by Jessica Brinson
My name is Jessica Brinson, and I have just begun my third year in the graduate physics program at Ohio State University. My research area is high energy experimental physics, and I have been doing research on the data collected by the Compact Muon Solenoid (CMS), which is one of the detectors for the Large Hadron Collider (LHC). The LHC is the largest and highest energy particle accelerator to date. It is located underground at a depth equal to a football field near Geneva, Switzerland. Two proton beams are accelerated around a ring and made to collide at the points where the detectors have been built so that we can study the results of the collision.
I finished all of my required classes at the end of the Spring quarter and took my candidacy exam during this past summer. The candidacy exam is a five week long process in which you are responsible for researching a given topic. Four weeks are devoted to writing a paper, and then you are given one week to prepare a presentation, which is given to four faculty members. My research topic was ‘The Discovery of the Higgs Boson.’ The Higgs boson is a fundamental particle that is responsible for giving mass to all of the other fundamental particles that have been observed, such as the electron and quarks, which make up the proton. I got my topic on July 29th, only three weeks after CMS announced their results showing evidence for the observation of a new boson that could be the Higgs. Since the excitement about the discovery was still fresh, it was the perfect time for the topic, but I was still nervous about taking my candidacy exam.
After receiving my topic, I spent two weeks doing nothing but reading everything I could find about the Higgs. I had heard many things about the Higgs boson throughout my undergraduate and graduate careers, mainly through my classes, but it wasn’t until I had to do the research for my candidacy exam that I fully grasped what the Higgs meant. While studying, I recognized many of the concepts that had been brought to my attention through the classes that I had taken, but it also revealed how much I didn’t know. I had learned why the Higgs is necessary in theory from my classes, but I had not done much research on how to detect it experimentally. The Higgs’ lifetime is so short that our detector is not able to see it directly; we can only detect the particles that the Higgs decays into and work our way backwards to figure out what actually happened. With over 40 million events a second, it was amazing to learn how the CMS detector worked to give us an idea of what happened in an event.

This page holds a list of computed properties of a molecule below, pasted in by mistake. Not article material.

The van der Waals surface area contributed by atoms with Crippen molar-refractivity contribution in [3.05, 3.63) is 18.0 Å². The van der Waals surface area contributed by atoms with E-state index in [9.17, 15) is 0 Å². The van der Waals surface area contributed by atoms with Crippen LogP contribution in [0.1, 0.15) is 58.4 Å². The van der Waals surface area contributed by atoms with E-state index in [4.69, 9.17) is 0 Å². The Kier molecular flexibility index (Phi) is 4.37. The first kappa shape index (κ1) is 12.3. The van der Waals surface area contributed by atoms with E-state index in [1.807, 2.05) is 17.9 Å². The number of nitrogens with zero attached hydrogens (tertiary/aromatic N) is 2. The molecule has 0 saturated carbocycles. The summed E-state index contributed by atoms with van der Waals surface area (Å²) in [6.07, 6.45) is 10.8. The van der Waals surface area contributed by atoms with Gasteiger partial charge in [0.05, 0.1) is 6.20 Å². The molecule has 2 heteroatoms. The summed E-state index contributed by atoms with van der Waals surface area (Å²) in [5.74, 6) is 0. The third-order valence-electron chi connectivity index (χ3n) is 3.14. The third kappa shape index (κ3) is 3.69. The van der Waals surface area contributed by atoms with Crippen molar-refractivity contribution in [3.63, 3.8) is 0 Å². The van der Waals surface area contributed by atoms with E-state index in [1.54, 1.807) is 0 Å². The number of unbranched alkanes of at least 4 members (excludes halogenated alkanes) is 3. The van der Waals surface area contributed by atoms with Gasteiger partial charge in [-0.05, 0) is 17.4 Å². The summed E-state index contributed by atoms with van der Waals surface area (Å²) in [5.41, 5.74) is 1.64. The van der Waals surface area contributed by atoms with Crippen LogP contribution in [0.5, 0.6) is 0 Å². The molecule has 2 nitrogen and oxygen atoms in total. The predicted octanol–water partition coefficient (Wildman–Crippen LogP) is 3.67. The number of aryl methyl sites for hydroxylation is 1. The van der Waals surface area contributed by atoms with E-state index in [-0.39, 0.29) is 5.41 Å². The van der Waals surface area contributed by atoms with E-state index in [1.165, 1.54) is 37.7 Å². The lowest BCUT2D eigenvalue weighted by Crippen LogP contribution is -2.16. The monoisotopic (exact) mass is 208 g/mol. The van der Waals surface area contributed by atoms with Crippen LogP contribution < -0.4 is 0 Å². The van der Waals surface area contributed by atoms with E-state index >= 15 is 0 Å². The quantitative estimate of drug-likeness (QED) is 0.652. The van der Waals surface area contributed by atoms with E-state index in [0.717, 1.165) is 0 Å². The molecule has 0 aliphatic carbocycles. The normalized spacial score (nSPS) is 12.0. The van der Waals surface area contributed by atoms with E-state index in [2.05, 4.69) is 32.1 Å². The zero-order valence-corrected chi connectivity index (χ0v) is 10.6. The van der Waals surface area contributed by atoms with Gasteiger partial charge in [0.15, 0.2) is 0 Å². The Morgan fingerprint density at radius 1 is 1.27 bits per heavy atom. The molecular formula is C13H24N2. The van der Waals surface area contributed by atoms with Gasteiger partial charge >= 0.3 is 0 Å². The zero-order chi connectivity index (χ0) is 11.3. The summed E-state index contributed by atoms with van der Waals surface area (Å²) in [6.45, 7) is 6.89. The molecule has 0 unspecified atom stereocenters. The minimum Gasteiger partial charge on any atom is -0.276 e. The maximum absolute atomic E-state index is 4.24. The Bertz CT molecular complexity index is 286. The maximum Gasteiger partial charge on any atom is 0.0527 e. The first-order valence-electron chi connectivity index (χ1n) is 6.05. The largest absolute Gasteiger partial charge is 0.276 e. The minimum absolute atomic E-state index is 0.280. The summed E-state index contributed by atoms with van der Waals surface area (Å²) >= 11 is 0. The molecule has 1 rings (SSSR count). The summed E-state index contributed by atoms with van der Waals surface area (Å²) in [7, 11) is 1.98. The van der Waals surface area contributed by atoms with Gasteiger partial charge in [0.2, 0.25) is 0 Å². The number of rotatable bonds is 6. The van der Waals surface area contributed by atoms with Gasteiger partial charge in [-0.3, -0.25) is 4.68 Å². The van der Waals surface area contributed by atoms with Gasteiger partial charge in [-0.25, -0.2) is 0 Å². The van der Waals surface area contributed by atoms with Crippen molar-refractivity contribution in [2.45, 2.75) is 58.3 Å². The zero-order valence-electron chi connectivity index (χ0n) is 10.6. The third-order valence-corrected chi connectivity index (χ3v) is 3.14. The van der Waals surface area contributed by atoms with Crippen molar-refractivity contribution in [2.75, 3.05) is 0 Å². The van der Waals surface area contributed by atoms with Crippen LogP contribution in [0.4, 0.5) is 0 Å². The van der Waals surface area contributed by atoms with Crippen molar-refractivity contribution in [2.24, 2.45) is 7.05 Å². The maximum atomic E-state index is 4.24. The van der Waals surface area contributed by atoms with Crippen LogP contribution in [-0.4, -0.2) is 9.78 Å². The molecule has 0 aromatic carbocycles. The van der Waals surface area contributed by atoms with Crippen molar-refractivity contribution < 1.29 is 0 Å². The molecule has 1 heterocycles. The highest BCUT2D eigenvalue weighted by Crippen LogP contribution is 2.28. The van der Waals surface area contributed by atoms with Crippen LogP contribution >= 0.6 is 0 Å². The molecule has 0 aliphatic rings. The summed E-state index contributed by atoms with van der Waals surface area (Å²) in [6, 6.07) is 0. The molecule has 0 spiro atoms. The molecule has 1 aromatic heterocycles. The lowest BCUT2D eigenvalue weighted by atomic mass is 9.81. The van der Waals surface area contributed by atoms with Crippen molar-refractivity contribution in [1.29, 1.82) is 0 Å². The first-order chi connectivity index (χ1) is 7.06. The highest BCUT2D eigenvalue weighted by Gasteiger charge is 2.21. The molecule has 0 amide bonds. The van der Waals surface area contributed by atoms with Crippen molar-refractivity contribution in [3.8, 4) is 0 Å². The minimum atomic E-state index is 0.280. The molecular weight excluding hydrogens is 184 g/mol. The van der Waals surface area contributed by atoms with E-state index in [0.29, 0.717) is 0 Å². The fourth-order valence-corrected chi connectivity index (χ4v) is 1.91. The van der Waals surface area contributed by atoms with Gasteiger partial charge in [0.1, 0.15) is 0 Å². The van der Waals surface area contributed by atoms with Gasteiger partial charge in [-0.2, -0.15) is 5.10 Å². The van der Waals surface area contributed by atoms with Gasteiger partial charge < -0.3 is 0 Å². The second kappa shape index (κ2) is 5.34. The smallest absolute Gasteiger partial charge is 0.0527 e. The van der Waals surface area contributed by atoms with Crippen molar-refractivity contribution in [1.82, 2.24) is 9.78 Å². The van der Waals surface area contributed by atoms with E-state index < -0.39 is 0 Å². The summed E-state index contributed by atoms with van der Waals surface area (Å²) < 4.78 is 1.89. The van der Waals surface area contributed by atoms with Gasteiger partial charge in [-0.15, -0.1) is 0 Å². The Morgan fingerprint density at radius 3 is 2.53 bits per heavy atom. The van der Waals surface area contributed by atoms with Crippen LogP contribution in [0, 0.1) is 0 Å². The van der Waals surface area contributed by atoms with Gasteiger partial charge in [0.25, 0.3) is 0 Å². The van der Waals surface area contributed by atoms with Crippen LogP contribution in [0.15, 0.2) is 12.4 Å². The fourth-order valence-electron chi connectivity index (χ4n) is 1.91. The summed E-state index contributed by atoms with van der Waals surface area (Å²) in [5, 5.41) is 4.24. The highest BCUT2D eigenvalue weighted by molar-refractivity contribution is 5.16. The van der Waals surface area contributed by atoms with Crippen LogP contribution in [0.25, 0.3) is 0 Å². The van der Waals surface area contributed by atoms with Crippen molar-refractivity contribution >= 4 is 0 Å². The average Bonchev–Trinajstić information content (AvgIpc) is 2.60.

The next two weeks of my candidacy exam were spent writing my paper, which would end up being over 30 pages long. After two weeks of reading, I had to decide what the most important aspects were in the search and discovery for the Higgs. Writing everything down really solidified everything that I had been reading in my mind, and helped me in explaining the most important concepts in my own words. Many, many revisions later my paper was complete.
After I turned in my paper, it was time to prepare the oral presentation that I would give. The biggest challenge was condensing all of the material from my paper into a presentation that was only supposed to last 20 minutes. Even though your presentation is technically 20 minutes
long, the oral portion of your candidacy exam typically takes two hours. The faculty members who sit on your committee are allowed to interrupt with questions at any time. The oral presentation forces you to adequately explain concepts, but your committee is also interested in pushing you to the brink of what you don’t know. It is nerve wracking to not know an answer to a question during the oral exam, but it is expected that you won’t be able to answer everything. The committee wants to see how you pursue an answer to a question when you don’t immediately know the answer. This is a key portion of the scientific process because the research you do for your PhD will be a new question that does not have a definitive answer yet, and you are responsible for figuring out what the answer is. After a two hour talk, my committee conferred and decided that I had passed my exam!
Looking back on my candidacy exam, it was a stressful experience. However, your candidacy exam is meant to push your limits as a graduate student so that you are prepared for the research that you will have to do to obtain your PhD. Now that it is finished, I am really glad that I did it because it was a very rewarding experience. I learned so much from it and feel confident to pursue my PhD.
Here I am discussing my research with a fellow scientist.
About Jessica Brinson
I am from Saint Joseph, Louisiana, and got my bachelor’s degree from Louisiana State University. My undergrad research was dedicated to neutrino physics related to Tokai to Kamioka (T2K). I now attend graduate school here where I do research for Chris Hill for CMS at the LHC.